I have talked with kids of all ages and playing abilities about their goals and dreams when it comes to basketball. Whenever I do, these are some of the typical responses that I hear. “I want to play in the NBA.” “I want to get a Division 1 Scholarship.” “I want to be a starter on the JV team next year.” “I want to be on the “5th grade “A” team instead of the “B”. My next question to any player or in the case of younger players, their parents is, “How do you plan to reach that goal?”
The older I get, the more contact I have with people who have a great deal of success in their life. This includes coaches, players, business people, and parents. Their success may be financial. It may be professional. It may be in the form of a great family life. It may be in the amount of people they can influence and help. However you define success, the one thing that I have come to understand very, very clearly is that success is a result of hard work. Really hard work. The people who achieve great things generally work harder, smarter, and longer than others that achieve less success. The idea that you can coast through life and still get want you want is not reality. Effortless success is a myth.
What is Saban saying here? If you want to be good you have to do what it takes. There are no shortcuts. Sometimes natural athletic ability, size, and maturity can allow a young athlete to have early success, but eventually hard work and grit are required to remain on top.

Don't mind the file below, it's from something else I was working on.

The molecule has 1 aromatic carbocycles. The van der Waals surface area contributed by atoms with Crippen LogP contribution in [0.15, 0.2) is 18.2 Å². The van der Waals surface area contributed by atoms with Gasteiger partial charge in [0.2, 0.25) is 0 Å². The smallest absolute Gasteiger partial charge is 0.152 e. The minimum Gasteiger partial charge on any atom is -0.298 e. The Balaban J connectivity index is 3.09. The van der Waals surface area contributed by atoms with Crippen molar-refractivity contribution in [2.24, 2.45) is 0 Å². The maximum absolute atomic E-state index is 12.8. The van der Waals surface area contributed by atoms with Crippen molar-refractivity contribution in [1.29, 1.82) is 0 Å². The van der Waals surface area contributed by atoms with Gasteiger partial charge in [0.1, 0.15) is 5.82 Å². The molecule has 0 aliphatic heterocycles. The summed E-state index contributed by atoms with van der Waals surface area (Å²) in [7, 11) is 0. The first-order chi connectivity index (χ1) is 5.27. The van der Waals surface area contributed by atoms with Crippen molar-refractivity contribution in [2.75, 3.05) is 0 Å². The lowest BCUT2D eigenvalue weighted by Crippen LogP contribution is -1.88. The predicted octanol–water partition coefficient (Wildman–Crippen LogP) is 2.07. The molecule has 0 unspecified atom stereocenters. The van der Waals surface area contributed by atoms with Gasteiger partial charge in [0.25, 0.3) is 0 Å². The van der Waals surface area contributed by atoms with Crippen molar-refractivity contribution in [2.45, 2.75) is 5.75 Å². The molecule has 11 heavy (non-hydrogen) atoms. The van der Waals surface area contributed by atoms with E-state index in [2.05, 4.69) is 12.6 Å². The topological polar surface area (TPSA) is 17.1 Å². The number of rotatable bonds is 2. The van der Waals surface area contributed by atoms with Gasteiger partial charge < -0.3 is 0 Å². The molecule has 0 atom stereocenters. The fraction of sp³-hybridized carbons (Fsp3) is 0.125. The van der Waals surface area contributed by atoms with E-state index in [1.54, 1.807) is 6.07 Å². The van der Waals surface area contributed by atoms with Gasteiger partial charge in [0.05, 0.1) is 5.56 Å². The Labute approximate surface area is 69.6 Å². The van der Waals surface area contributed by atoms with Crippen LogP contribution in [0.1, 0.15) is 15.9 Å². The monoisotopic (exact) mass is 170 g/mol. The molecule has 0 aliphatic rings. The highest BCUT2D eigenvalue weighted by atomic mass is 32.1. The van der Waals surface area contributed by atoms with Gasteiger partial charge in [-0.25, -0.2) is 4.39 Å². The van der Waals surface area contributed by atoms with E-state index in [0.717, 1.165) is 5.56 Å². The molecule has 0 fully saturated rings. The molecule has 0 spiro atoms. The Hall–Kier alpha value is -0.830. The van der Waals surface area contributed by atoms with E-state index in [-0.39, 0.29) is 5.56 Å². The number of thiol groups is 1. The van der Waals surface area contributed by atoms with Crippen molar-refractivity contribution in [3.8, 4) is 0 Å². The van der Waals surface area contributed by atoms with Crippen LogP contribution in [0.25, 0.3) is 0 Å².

There is a clear difference between a kid who plays basketball and a “basketball player”. I will often sit in the stands watching a game and remark, “That kid is a basketball player.” I’m not talking about the kid who is able to dominate because they are six inches taller than everyone else or the one who is physically mature at age 12. I’m talking about the kids who understand the subtleties and nuances of the game. Those kids are easy to spot. How did they get to the point that they are so easy to pick out from the crowd? Those “basketball players” got there by putting in many hours on the court, whether by themselves working on fundamentals or playing more than their peers.
Too often in society we look at a person that has success and attribute their success to luck, or genetics, or politics, or connections, or something else. In reality, the vast majority of people who are successful got their because of hard work. Maybe they did have some luck, but the harder you work the luckier you get. Maybe they do have good genetics, but they maximized their gifts. Maybe someone politicked for them, but they worked hard to cultivate that relationship. Maybe someone helped them get their job, but they worked hard to build a network of connections.
In the world of sports, we usually only see the end result of the hard work, we don’t see the work itself. Practices aren’t televised. Workouts aren’t televised. We only watch the games where we see the end result, excellence. We all need to help our kids understand that success and hard work go hand in hand. Practice matters. Grit matters. Habits matter. Whether we are talking basketball, math, art, or music, if you don’t put in the time required and build great work habits you won’t be successful. Effortless success is a myth.
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